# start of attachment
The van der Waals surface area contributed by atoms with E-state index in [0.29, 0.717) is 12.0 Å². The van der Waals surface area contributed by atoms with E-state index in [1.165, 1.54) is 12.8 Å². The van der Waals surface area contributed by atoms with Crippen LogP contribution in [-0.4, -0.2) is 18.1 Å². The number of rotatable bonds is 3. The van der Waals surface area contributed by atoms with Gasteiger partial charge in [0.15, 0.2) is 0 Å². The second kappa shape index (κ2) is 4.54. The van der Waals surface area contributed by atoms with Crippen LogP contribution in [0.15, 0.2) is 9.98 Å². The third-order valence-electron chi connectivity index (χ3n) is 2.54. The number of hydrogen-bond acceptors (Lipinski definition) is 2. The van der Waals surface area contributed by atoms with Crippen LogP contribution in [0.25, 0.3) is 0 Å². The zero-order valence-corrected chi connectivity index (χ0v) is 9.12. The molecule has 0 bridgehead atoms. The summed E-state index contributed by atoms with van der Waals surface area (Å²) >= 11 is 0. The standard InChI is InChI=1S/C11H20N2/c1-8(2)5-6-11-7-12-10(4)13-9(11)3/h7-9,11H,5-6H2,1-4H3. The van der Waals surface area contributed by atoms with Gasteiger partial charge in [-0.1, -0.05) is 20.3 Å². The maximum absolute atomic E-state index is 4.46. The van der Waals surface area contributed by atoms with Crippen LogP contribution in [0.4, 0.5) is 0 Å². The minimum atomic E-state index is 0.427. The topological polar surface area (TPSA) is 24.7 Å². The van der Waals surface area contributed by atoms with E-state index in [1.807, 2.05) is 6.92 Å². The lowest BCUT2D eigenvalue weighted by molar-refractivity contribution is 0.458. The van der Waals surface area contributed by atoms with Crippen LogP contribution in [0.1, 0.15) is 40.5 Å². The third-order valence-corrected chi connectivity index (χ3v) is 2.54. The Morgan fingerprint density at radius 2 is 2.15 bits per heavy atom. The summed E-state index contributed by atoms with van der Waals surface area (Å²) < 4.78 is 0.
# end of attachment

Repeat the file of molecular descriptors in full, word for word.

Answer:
The van der Waals surface area contributed by atoms with E-state index in [0.29, 0.717) is 12.0 Å². The van der Waals surface area contributed by atoms with E-state index in [1.165, 1.54) is 12.8 Å². The van der Waals surface area contributed by atoms with Crippen LogP contribution in [-0.4, -0.2) is 18.1 Å². The number of rotatable bonds is 3. The van der Waals surface area contributed by atoms with Gasteiger partial charge in [0.15, 0.2) is 0 Å². The second kappa shape index (κ2) is 4.54. The van der Waals surface area contributed by atoms with Crippen LogP contribution in [0.15, 0.2) is 9.98 Å². The third-order valence-electron chi connectivity index (χ3n) is 2.54. The number of hydrogen-bond acceptors (Lipinski definition) is 2. The van der Waals surface area contributed by atoms with Crippen LogP contribution in [0.25, 0.3) is 0 Å². The zero-order valence-corrected chi connectivity index (χ0v) is 9.12. The molecule has 0 bridgehead atoms. The summed E-state index contributed by atoms with van der Waals surface area (Å²) >= 11 is 0. The standard InChI is InChI=1S/C11H20N2/c1-8(2)5-6-11-7-12-10(4)13-9(11)3/h7-9,11H,5-6H2,1-4H3. The van der Waals surface area contributed by atoms with Gasteiger partial charge in [-0.1, -0.05) is 20.3 Å². The maximum absolute atomic E-state index is 4.46. The van der Waals surface area contributed by atoms with Crippen LogP contribution in [0.4, 0.5) is 0 Å². The minimum atomic E-state index is 0.427. The topological polar surface area (TPSA) is 24.7 Å². The van der Waals surface area contributed by atoms with E-state index in [1.807, 2.05) is 6.92 Å². The lowest BCUT2D eigenvalue weighted by molar-refractivity contribution is 0.458. The van der Waals surface area contributed by atoms with Crippen LogP contribution in [0.1, 0.15) is 40.5 Å². The third-order valence-corrected chi connectivity index (χ3v) is 2.54. The Morgan fingerprint density at radius 2 is 2.15 bits per heavy atom. The summed E-state index contributed by atoms with van der Waals surface area (Å²) < 4.78 is 0.